Privacy Ninja

Hello XD Ransomware Now Drops a Backdoor While Encrypting

Hello XD Ransomware Now Drops a Backdoor While Encrypting

Cybersecurity researchers report increased activity of the Hello XD ransomware, whose operators are now deploying an upgraded sample featuring stronger encryption.

First observed in November 2021, the particular family was based on the leaked source code of Babuk and engaged in a small number of double-extortion attacks where the threat actors stole corporate data before encrypting devices.

According to a new report by Palo Alto Networks Unit 42, the malware’s author has created a new encryptor that features custom packing for detection avoidance and encryption algorithm changes.

This marks a significant departure from the Babuk code and highlights the author’s intention to develop a new ransomware strain with unique capabilities and features for increased attacks.

Hello XD ransomware operation

The Hello XD ransomware operation is not currently using a Tor payment site to extort victims but instead instructs victims to enter negotiations directly through a TOX chat service.

Also Read: Revised Technology Risk Management Guidelines of Singapore

In the latest version, the malware operators have added an onion site link on the dropped ransom note, but Unit 42 says the site is offline, so it might be under construction.

Hello XD ransom notes, old left, new right
Hello XD ransom notes, old left, new right (Unit 42)

When executed, Hello XD attempts to disable shadow copies to prevent easy system recovery and then encrypts files, adding the .hello extension to file names.

Besides the ransomware payload, Unit 42 also observed Hello XD operators now using an open-source backdoor named MicroBackdoor to navigate the compromised system, exfiltrate files, execute commands, and wipe traces.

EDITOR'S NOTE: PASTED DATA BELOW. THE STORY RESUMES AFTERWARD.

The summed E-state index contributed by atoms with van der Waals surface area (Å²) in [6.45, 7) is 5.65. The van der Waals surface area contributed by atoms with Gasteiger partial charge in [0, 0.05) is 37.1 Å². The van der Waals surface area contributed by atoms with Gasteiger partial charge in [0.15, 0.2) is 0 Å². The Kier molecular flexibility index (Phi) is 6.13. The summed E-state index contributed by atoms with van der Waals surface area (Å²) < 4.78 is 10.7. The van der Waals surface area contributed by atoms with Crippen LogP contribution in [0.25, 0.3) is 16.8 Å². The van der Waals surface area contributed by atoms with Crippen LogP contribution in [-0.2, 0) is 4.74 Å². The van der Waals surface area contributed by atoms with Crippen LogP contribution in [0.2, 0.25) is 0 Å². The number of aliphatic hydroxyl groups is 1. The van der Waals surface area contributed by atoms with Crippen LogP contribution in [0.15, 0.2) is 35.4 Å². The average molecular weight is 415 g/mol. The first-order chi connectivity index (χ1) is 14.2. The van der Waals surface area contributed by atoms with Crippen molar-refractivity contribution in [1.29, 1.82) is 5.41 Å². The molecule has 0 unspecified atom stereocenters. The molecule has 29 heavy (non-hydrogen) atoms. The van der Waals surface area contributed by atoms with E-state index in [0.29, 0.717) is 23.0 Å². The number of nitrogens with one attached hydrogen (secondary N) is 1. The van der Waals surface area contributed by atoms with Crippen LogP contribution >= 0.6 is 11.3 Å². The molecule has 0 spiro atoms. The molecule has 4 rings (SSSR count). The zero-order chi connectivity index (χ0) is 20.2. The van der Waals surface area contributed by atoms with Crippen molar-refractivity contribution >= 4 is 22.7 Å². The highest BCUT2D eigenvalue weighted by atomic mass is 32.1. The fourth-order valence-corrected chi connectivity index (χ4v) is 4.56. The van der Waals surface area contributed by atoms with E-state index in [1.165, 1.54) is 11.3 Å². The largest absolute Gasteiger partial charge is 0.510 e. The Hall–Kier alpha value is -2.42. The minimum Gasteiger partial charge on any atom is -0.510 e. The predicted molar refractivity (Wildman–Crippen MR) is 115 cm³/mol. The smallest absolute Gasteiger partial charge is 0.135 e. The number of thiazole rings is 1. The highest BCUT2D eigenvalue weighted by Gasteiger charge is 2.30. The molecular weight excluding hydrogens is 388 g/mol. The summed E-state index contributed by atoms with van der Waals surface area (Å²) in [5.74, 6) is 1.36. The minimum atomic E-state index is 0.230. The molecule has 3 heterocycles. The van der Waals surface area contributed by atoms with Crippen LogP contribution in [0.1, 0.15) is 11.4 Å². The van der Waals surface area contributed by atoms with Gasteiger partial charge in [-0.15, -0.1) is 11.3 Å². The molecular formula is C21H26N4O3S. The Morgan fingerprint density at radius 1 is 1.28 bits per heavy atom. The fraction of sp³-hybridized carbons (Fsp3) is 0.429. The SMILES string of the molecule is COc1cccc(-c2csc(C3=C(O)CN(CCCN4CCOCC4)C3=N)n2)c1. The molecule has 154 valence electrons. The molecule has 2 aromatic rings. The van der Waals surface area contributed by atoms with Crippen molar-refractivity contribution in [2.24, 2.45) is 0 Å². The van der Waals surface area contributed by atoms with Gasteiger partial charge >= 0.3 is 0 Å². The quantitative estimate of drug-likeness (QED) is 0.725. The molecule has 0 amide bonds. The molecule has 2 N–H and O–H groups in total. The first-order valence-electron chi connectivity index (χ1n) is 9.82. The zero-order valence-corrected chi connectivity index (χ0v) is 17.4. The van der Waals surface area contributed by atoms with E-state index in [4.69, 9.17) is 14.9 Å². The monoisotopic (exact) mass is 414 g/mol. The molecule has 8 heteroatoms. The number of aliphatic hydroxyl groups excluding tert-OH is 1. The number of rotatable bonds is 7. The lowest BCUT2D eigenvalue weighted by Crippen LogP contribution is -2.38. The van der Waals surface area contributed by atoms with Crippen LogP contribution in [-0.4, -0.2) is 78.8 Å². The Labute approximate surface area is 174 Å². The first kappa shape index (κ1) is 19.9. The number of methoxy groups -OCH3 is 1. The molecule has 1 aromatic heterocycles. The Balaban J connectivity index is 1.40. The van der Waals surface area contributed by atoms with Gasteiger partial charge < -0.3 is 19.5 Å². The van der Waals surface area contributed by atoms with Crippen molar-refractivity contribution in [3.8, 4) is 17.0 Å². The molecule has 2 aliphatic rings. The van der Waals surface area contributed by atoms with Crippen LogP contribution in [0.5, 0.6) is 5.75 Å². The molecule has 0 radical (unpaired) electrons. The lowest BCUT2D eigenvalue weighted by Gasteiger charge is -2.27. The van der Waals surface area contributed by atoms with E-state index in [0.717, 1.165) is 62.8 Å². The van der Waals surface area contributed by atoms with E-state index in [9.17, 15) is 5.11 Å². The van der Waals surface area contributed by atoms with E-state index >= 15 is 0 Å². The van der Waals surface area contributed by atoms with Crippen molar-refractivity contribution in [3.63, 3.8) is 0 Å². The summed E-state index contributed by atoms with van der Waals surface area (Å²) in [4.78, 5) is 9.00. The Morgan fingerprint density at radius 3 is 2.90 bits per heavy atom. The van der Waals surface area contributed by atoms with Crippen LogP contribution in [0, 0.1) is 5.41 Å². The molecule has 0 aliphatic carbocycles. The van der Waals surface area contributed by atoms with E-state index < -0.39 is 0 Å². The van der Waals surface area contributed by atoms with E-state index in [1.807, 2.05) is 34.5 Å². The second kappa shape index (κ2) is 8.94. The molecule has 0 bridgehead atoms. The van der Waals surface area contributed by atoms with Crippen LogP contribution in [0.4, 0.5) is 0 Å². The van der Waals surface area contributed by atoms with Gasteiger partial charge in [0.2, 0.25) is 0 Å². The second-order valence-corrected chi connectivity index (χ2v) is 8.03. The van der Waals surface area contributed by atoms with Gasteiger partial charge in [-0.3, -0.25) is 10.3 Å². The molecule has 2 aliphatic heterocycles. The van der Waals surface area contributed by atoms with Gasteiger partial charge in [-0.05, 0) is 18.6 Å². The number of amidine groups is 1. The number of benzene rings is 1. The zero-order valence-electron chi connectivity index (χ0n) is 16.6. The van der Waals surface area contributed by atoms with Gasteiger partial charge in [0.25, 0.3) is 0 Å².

This MicroBackdoor executable is encrypted using WinCrypt API and embedded within the ransomware payload, so it’s dropped to the system immediately upon infection.

Decrypting and dropping Microbackdoor
Decrypting and dropping Microbackdoor (Unit 42)

Crypter and encryption

The custom packer deployed in the ransomware payload’s second version features two layers of obfuscation.

Also Read: September 2021 PDPC Incidents and Undertaking: Lessons from the Cases

The author has derived the crypter by modifying UPX, an open-source packer that numerous malware authors have widely abused in the past.

UPX packing (right) and custom packing (left)
UPX packing (right) and custom packing (left) (Unit 42)

The embedded blobs decryption involves using a custom algorithm containing unconventional instructions like XLAT, while the API calls in the packer are weirdly not obfuscated.

The most interesting aspect of the second major version of Hello XD is switching the encryption algorithm from modified HC-128 and Curve25519-Donna to Rabbit Cipher and Curve25519-Donna.

Babuk encryption (left) and HelloXD 2.0 encryption (right)
Babuk encryption (left) and Hello XD 2.0 encryption (right) (Unit 42)

Additionally, the file marker in the second version was changed from a coherent string to random bytes, making the cryptographic result more powerful.

What we should expect

At this time, Hello XD is a dangerous early-stage ransomware project currently being used in the wild. Even though its infection volumes aren’t significant yet, its active and targeted development lays the ground for a more dangerous status.

Unit 42 traced its origins to a Russian-speaking threat actor using the alias X4KME, who uploaded tutorials on deploying Cobalt Strike Beacons and malicious infrastructure online.

Samples of X4KME online presence
Samples of X4KME online presence (Unit 42)

Additionally, the same hacker has posted on forums to offer proof-of-concept (PoC) exploits, crypter services, custom Kali Linux distributions, and malware-hosting and distribution services.

All in all, the particular threat actor appears knowledgeable and in a position to move Hello XD forward, so analysts need to monitor its development closely.



Subscribe to our mailing list to get free tips on Data Protection and Data Privacy updates weekly!

Personal Data Protection


We have assisted numerous companies to prepare proper and accurate reports to PDPC to minimise financial penalties.


Click one of our contacts below to chat on WhatsApp

× Chat with us